Dreamscape homepage on desktop


Dreamscape website on mobile

Alternatively, you can check both using your desktop browser. Opening the dev tools in your browser allows you to view a website in different screen sizes. For example, Dev Tools in Google Chrome provides a wealth of viewing options:

Using Chrome Dev Tools to check web design responsiveness

Another method to check the responsiveness of your web design is to use an online tool. Previously, Google offered a separate mobile-friendly testing tool, but this has now been integrated into Google Lighthouse.

To use Google Lighthouse, launch Google Chrome and open Dev Tools. Then, click on the right shift (>>) in the top right corner, then Lighthouse.

Google Lighthouse in Chrome's Dev Tools

Running this test in an Incognito window is recommended to avoid any plug-ins interfering with the results. Start running the test and wait for the results. You’ll then be provided with different scores in a traffic light system:

Google Lighthouse scoring example

The test for mobile friendliness comes under SEO. If your web design is not mobile-friendly, you’ll receive some critical suggestions:

Google Lighthouse recommendations for improving web design responsiveness

If you don’t want to download Google Chrome, use HubSpot’s Website Grader, which Google Lighthouse powers. Both tools will give you an insight into how mobile-friendly your web design is. This test has a specific score for mobile and will provide suggestions for improving the mobile-friendliness of your site:

HubSpot website grader exampleHubSpot website grader tips example

How can you implement a responsive web design?

A group of people holding designs for a website on mobile

After testing your website, you may discover that it’s time for a responsive design. A responsive web design can be implemented through a few steps that help ensure users have a mobile-friendly website experience.

1) Breakpoints

The first is to set breakpoints. A breakpoint is the point where the content or design elements of a design adapt to suit the device’s screen size or resolution. Responsive breakpoints are necessary so that the layout can automatically adjust for optimum viewing.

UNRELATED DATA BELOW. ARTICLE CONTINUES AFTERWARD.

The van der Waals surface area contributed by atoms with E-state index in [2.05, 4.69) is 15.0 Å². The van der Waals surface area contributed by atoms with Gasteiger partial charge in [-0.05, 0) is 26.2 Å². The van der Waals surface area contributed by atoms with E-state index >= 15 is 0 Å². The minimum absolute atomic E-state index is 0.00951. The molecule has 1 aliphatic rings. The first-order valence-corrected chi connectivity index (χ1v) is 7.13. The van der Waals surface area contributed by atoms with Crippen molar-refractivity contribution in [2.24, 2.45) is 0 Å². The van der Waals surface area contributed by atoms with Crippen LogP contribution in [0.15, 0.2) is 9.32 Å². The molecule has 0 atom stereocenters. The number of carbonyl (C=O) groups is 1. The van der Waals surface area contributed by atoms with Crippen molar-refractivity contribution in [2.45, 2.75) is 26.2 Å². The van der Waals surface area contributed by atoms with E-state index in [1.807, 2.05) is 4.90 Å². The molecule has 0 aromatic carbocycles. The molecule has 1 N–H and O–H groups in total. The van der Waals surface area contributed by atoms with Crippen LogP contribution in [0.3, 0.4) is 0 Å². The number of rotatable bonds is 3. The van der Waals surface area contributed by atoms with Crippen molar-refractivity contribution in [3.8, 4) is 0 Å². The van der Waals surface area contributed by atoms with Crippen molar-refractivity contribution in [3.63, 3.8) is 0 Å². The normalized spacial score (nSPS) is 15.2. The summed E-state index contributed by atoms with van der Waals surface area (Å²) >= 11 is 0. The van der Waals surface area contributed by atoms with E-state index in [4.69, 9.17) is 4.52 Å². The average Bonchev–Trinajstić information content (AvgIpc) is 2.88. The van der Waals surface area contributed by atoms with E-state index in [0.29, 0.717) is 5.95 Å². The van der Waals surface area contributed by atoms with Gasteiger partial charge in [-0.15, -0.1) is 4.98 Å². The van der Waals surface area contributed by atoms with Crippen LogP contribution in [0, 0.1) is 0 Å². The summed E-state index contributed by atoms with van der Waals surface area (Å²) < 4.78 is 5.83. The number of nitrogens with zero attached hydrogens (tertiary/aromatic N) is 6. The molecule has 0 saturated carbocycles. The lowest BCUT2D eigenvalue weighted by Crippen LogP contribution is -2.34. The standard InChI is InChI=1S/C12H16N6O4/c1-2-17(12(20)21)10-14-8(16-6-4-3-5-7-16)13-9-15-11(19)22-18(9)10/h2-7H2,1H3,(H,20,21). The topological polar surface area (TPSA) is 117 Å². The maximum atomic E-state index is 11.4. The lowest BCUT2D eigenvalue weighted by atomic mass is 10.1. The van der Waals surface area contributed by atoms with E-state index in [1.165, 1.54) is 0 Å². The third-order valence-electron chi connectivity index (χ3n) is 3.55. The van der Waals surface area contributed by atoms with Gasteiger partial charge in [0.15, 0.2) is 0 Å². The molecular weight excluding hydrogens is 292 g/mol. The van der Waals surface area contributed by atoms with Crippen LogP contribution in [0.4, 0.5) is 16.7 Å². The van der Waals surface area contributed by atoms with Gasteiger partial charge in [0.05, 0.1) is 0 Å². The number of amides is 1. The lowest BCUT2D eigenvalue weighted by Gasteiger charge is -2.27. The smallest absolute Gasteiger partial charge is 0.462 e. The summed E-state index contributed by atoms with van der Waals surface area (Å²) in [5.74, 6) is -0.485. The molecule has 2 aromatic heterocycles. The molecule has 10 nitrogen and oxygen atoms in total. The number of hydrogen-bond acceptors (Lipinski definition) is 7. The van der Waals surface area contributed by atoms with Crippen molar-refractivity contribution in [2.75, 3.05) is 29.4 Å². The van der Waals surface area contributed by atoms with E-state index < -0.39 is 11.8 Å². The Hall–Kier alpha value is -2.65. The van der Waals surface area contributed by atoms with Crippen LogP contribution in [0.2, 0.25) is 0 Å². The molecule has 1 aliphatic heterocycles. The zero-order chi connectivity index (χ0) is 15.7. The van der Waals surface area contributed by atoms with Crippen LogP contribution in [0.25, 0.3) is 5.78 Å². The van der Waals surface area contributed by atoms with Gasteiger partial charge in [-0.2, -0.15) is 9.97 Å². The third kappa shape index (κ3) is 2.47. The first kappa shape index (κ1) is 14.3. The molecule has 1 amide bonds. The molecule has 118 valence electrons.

You should implement breakpoints for the most common device resolutions to ensure a responsive design across desktop, tablet, and mobile. These resolutions would be:

  • 1920*1080
  • 1536*864
  • 1366*768
  • 414*896
  • 360*640

2) Fluid grids

Alongside breakpoints, you also need to use fluid grids to ensure a responsive web design. Fluid grids are a type of grid layout that allows you to place content in a layout corresponding to the device it will display. Then, whichever device loads, the website will determine which fluid grid is used.

These grids are divided into columns with scaled heights and widths instead of fixed dimensions. This ensures that content can be viewed seamlessly on small mobile screens and wide desktop monitors.

3) Setting a viewport

The viewport is an important element in responsive web design. Without a viewport, browsers have no idea how to control a page’s dimension and scaling. As a result, pages without a viewport will appear very small and unreadable.

4) Responsive images

Images are a vital part of any web design, helping to communicate messages clearly and easily. However, image size can become insufficient on smaller devices without setting the width property. That’s why it’s important to use the width property on all images to scale appropriately depending on the screen size.

Also, adding a max-width property will ensure images scale down and will not scale up beyond their original dimensions/size. If necessary, you can also set different images to appear depending on the device or browser width.

Check out these tips for optimising your images in web design

5) Responsive typography

You should also implement responsive typography to ensure that text is clearly readable on all devices. Typically, this is done by setting a viewport width. The text size will then adjust depending on the browser window size.

6) Media queries

Media queries are another technique necessary for implementing responsive web design. They let you set different styles depending on browser sizes, ensuring that content rendering adapts to the screen resolution.

As more internet users continue to access and browse the web from mobile devices, the need for a responsive website is now essential. If your business suffers from a non-responsive web design, get in touch with our team and we can advise on how to upgrade to a response website.